“Working out” is now an important part of Parisian life, with gyms cropping up all over the place. The problem is that nearly all require an annual fee, so they’re hard to access as a visitor. However, any enterprising sports enthusiast can easily find places to bike, in-line skate, or run.


You can rent a bike by the hour in the Bois de Vincennes at Lac Daumesnil or Lac des Minimes and in the Bois de Boulogne (in front of the Jardin d’Acclimatation or next to the Lac Inferieur [lower lake]). If you are up to the challenge of Parisian traffic and want to cycle around the city, you can try Velib’, the city’s wildly popular self-service bike program—just be sure you are armed with a chip-and-pin credit card or have picked up an Internet subscription for your stay (for details on how the system works, visit www.velib.fr and/or see. For longer-term rentals, try Paris à Vélo (https://parisavelo.fr)  or Bike About Tours (www.bikeabouttours.com).


Two indoor ice-skating rinks are open to the public: Espace Glace at the Espace Sportif Pailleron, 32 rue E. Pailleron, 19th arrond. (www.pailleron19.com; tel. 01-40-40-27-70; Métro: Bolivar), open year-round, and Patinoire AccorHotels Arena, 222 Quai de Bercy, 12th arrond. ( tel.01-58-70-16-75; Métro: Bercy), open September to May. The latter has DJ–hosted soirées until midnight Fridays and Saturdays. In addition, every year outdoor rinks are set up from December through February in public spaces; two of the best are found on the Champs de Mars park and at Trocadéro, where you can fill up on Eiffel Tower views as you glide. Both are free—you’ll just have to pay a small fee for skate rental. 

Public Pools
Paris has 39 public pools (piscines, pronounced “pee-seen”), and they are open to everyone. They are generally quite clean and always have lockers and dressing areas. The size of the pools varies—most are 25m (82 ft.), and a few, like the one at Les Halles, are 50m (164 ft.). The most unusual is the Piscine Josephine Baker (01-56-61-96-50; Métro: Quai de la Gare), a floating swimming pool docked on quai François Mauriac in the Seine (don’t worry, the water is not from the river). The best way to find addresses and hours is to visit www.paris.fr/piscines. Entry to all municipal pools is 3€; you can buy a card for 10 entries for 24€. Swimming caps are obligatory, but you can purchase them from self-service machines at the pools.


Today, le footing, as running is called, is considered pretty commonplace, though nowhere near as omnipresent as in London or New York. You can run anywhere, of course, but a few favored places are around the lakes in the Bois de Boulogne and the Bois de Vincennes, the Promenade Plantée, along the quays of the Seine, and the Jardin du Luxembourg.


The French are huge tennis fans, and Parisians are no exception. Paris has some 43 public tennis courts, all of which can be reserved online at the city’s website (www.paris.fr/tennis). You will need to upload a scan of your passport onto the website, and validation can take up to 7 days, so do this before you leave home. The courts in the Jardin du Luxembourg are particularly pleasant, as are those in the Marais, 5–7 rue Neuve-Saint-Pierre, 4th arrond. (Métro: Saint Paul). Note: You will need to bring your own tennis equipment.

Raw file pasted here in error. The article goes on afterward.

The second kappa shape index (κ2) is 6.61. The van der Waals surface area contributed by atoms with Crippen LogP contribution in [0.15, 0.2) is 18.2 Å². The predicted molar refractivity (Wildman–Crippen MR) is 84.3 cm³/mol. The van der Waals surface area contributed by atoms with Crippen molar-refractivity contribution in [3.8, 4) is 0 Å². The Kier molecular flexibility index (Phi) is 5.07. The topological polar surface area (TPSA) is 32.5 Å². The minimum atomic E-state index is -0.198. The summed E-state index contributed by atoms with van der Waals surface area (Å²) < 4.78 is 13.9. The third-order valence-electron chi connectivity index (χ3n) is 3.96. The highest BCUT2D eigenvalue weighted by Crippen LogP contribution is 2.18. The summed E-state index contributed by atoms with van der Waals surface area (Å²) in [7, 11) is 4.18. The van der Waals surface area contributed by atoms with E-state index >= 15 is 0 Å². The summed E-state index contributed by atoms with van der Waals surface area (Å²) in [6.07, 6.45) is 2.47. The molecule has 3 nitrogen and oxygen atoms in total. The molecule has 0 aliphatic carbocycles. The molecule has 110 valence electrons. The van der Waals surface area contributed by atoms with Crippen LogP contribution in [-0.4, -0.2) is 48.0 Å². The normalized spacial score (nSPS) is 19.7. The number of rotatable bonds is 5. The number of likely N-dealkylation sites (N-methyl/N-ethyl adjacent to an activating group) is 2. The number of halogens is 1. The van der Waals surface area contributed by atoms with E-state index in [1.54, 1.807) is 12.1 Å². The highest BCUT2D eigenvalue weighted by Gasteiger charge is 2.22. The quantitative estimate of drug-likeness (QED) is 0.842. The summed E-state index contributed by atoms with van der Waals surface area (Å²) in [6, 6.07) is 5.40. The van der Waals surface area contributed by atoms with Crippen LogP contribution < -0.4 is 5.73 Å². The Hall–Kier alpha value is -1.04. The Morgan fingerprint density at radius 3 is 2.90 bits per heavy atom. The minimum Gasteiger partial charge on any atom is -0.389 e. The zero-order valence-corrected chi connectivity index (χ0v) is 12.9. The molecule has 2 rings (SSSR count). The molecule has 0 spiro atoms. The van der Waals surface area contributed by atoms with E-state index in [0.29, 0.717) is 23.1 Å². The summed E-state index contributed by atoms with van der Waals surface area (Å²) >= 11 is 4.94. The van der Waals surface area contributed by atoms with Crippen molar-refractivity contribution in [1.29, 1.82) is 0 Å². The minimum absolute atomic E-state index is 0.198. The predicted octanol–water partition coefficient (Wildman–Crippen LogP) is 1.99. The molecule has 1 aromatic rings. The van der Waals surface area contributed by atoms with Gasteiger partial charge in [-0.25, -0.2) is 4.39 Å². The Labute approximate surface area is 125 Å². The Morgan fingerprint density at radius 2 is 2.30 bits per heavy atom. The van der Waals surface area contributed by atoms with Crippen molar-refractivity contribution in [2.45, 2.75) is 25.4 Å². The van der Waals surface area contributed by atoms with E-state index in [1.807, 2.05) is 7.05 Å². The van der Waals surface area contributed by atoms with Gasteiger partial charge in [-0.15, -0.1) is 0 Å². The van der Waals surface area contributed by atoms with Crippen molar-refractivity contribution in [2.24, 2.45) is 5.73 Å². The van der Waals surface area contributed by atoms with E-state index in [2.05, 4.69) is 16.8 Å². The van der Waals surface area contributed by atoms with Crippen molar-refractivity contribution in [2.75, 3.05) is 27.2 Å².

The New Banks of the Seine & Paris Plage

In a bid to make Paris more environmentally and visitor-friendly, portions of the Seine’s banks have been turned into pedestrian- and bike-only stretches. The first part covers the area between the Musée d’Orsay to the Pont d’Alma (known as Les Berges, or “the embankments”), and since April 2017, the quays between Bastille and the Tuilleries gardens have also been embellished with promenades, gardens, cultural spaces, cafes, sports facilities, and picnic areas along a stretch known as the Rives de Seine. This is great news for walkers, as it’s now possible to stroll between Bastille and the Eiffel Tower (across bridges) without meeting a single car! You can also eat, drink, flirt at one of the bars, walk, or even take a tai chi class at various points along the route. You’ll find kids’ activities here, too. 

Meanwhile, another hugely successful riverside event is now into its second decade: Paris Plage. Every year from mid-July to mid-August, tons of sand is shipped in and dumped on the riverbanks to create a fun and funky “beach,” complete with beach volleyball, tea dances, concerts, drink stands, and all sorts of excellent silliness. Success has been such that the beach can be found not only on the Voie Georges Pompidou (near the Hôtel de Ville, 4th arrond.) but also along edges of the Bassin de la Villette (19th arrond.), where you can rent paddleboats and canoes. The number of activities and events swells every season; for a complete rundown, visit the city’s Que Faire à Paris (What to Do in Paris) website: http://quefaire.paris.fr/parisplages.

The Best Paris Parks & Gardens

*  The best gardens: It’s hard to choose between the grand geometry of the Tuileries, the relaxed elegance of the Luxembourg Gardens, and the colorful palette of Giverny.

*  The best parks: The Bois de Boulogne has lakes, gardens, and even a small amusement park (the Jardin d’Acclimatation; for your rambling pleasure. While there’s no amusement park at the Bois de Vincennes, there is a medieval castle, the Château de Vincennes, complete with ramparts and a keep as well as the newly re-opened zoo, the Parc Zoologique de Paris.

*  The best primrose promenade: The Promenade Plantée must be the world’s skinniest garden: Because it’s set atop a former train viaduct, you can stroll among the flowers and greenery from the place de la Bastille all the way to the Bois de Vincennes.


Note: This information was accurate when it was published, but can change without notice. Please be sure to confirm all rates and details directly with the companies in question before planning your trip.